Citizenship is an important legal right. It helps immigrants keep their families together and make long-term plans for the future. Learn more about the different methods of obtaining U.S. citizenship – and how a citizenship attorney in Hinsdale, Illinois, can help increase your chances of having a successful citizenship application.
The most common method of obtaining citizenship is to apply after five years of lawful permanent residence (also known as having a “green card”). This process is called naturalization. The five-year period can be reduced to three years for green card holders who have been married to an American citizen for the entire three years.
Unlike obtaining a visa or a green card, citizenship by naturalization does not require a sponsor. The applicant establishes citizenship on his or her own merits by passing examinations. Because of this, some applicants feel they do not need to consult an immigration lawyer about the process. But there are still critical legal issues that could delay your citizenship application – or get it denied altogether.
One common issue involves the required background check. If you have prior convictions or other legal issues, these could raise questions about whether you are eligible for citizenship. Immigration authorities might question the legitimacy of any marriage that is the basis of a shortened three-year application. An immigration lawyer can help you address these issues effectively in order to prevent unnecessary delays – or worse, an outright denial – of your citizenship application.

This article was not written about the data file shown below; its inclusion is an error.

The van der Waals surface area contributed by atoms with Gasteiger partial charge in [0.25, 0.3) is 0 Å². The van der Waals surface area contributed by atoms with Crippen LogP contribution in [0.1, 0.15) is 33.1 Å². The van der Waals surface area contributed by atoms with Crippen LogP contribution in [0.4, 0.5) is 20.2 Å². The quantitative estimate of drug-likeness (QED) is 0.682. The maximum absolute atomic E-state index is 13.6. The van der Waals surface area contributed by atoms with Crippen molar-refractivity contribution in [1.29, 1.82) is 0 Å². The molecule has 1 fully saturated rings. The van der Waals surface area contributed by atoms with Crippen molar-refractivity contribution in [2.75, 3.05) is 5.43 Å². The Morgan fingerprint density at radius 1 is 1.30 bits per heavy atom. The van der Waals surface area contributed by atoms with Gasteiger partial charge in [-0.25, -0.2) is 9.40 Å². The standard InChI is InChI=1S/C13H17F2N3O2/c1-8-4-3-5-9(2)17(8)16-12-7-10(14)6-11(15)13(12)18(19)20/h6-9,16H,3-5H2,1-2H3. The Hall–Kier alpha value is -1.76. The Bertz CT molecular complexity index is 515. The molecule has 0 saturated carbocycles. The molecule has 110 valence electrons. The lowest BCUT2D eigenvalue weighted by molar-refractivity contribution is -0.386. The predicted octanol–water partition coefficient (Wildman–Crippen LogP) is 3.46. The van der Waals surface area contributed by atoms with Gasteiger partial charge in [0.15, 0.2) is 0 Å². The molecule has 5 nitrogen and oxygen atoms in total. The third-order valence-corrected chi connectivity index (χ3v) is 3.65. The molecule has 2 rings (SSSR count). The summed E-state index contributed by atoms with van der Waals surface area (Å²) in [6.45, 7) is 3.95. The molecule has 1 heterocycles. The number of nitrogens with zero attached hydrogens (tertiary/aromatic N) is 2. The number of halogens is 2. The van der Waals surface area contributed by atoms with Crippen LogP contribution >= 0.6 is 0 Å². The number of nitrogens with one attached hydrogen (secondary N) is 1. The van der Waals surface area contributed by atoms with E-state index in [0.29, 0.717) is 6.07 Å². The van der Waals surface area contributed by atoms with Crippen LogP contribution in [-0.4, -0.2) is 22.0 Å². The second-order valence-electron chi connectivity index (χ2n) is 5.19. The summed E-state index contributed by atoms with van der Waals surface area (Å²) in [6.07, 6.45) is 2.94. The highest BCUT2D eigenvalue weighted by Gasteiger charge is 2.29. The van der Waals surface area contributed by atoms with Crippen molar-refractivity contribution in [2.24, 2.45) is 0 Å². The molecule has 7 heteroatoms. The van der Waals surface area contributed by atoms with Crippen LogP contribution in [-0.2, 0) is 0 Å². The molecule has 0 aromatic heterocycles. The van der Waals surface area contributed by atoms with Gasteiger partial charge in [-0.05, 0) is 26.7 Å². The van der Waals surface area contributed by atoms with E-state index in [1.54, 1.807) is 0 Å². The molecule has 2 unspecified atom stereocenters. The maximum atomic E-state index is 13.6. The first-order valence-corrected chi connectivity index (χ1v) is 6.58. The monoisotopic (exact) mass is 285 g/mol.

Once a parent becomes a naturalized citizen, their minor children are also eligible for automatic citizenship. This is known as “derivative citizenship.” In order to be eligible, a child under the age of eighteen must have at least one parent who is a U.S. citizen. They must also be a lawful permanent resident of the United States and be in the legal and physical custody of a parent who is a U.S. citizen.
Certain children can obtain U.S. citizenship even if they were born outside of the United States. Eligible children can “acquire” U.S. citizenship if both parents were citizens and married at the time the child was born. If one parent was a citizen, a child can still be eligible for acquired citizenship under certain circumstances. These criteria have changed over the years. The criteria that apply to your child will depend on the date he or she was born, so it is important to consult with a citizenship lawyer to know which laws apply to your particular situation. Acquired citizenship can be documented by filing Form N-600 with the appropriate immigration authorities.
The experienced immigration lawyers at Minsky, McCormick & Hallagan have helped many immigrants in the Chicago area obtain citizenship. Contact us to schedule a consultation with an experienced citizenship attorney in Hinsdale, Illinois, as soon as possible.